Sharing your geotagged photos
Once location details have been added to your photos, the real fun can begin. Geotagging opens up a raft of new ways in which your images can be shared with friends or put on show for the world to view.
The Flickr web interface makes geotagging photos and placing them on a map about as easy as it can get. After uploading your photos to the site, it's simply a matter of zooming in to the exact location you took them on the map and dragging and dropping them into place. That's it.
Once on the map, your photos appear as small dots. Clicking on a dot opens a small preview window which you can click on again to access the full-sized photograph.
As well as your own photos, the map interface allows you to search through those tagged by other Flickr users. Navigate to a selected location and use the search function to find what you're looking for. Planning a trip to London? Enter the city name into the search box and a film strip of all tagged photos recently taken in the city will be displayed. Click on the photo and the location it was taken appears on the map.
One factor to remember when tagging photos in this way is privacy. While you may not mind if the world at large knows you had a burger in Leicester Square, you might not be so keen on everyone knowing exactly where you live and what the inside of your house looks like.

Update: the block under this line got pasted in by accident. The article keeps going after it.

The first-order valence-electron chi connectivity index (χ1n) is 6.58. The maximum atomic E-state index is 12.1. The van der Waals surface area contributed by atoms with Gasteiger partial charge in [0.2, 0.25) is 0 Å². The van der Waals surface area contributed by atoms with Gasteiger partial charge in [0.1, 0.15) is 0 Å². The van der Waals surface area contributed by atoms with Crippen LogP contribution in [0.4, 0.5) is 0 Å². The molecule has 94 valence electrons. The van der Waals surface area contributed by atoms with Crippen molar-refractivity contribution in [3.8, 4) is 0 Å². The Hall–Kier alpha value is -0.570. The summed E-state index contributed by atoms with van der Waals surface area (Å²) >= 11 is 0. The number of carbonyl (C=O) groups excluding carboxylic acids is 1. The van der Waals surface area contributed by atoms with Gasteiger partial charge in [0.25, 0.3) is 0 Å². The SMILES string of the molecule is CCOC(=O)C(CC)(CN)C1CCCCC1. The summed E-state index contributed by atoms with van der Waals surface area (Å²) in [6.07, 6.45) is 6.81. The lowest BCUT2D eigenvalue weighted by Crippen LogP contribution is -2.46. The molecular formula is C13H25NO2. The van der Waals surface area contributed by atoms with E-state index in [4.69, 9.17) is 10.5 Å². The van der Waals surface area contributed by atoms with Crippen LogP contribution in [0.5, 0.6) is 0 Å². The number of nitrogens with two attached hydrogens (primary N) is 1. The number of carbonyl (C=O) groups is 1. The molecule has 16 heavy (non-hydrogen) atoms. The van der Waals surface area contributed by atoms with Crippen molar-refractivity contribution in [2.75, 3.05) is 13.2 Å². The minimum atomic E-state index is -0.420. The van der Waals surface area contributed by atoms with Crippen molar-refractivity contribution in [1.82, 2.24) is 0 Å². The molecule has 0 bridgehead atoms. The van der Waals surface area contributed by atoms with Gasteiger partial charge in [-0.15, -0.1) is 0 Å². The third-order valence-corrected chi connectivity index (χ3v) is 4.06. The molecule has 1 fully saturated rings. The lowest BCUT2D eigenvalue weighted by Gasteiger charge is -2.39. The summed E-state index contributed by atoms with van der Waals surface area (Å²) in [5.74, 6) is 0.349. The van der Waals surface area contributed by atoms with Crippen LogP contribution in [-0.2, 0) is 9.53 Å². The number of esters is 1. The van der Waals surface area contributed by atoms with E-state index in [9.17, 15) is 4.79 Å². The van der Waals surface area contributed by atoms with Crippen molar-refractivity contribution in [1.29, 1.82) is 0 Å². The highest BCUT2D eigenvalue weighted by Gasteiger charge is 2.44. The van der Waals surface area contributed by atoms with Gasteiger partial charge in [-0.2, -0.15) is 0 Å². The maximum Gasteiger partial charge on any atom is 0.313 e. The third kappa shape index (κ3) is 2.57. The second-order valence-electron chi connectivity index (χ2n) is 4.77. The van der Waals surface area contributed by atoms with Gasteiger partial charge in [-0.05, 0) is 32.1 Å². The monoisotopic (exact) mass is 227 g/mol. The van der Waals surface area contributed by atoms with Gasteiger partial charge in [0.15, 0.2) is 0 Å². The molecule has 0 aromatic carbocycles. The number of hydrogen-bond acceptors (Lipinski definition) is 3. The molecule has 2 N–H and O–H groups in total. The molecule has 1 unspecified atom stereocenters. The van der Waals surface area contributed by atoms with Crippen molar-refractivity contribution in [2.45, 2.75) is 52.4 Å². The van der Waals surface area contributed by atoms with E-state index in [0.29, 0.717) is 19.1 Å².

With this in mind, the site lets you choose a "geoprivacy" rating for each photo you upload. Options include allowing photos only to be seen by you, your family and friends or anyone who uses the site.
Picasa Web Albums
Like Flickr, Picasa Web Albums offers an easy point-and-click method of geotagging photos and adding them to a map. Each appears as a small thumbnail (rather than a dot) which opens to a larger preview pane when clicked.
Once tagged on a map, your photos can be easily shared with friends and family by emailing a link to your photo online album. This link provides the recipient with permission to access to the album where they can display all tagged photos on a map. If they have the Google Earth application installed, they can see all tagged photos on satellite images of the area.
As each individual photo is opened, a map showing the location it was taken is displayed alongside it, together with details such as caption and the date it was taken.
Such mapping features are a useful way to keep friends and family up-to-date when travelling. Why simply boast about hiking in the Grand Canyon on a postcard when you can send a geotagged photo of you doing just that and have it appear on a map?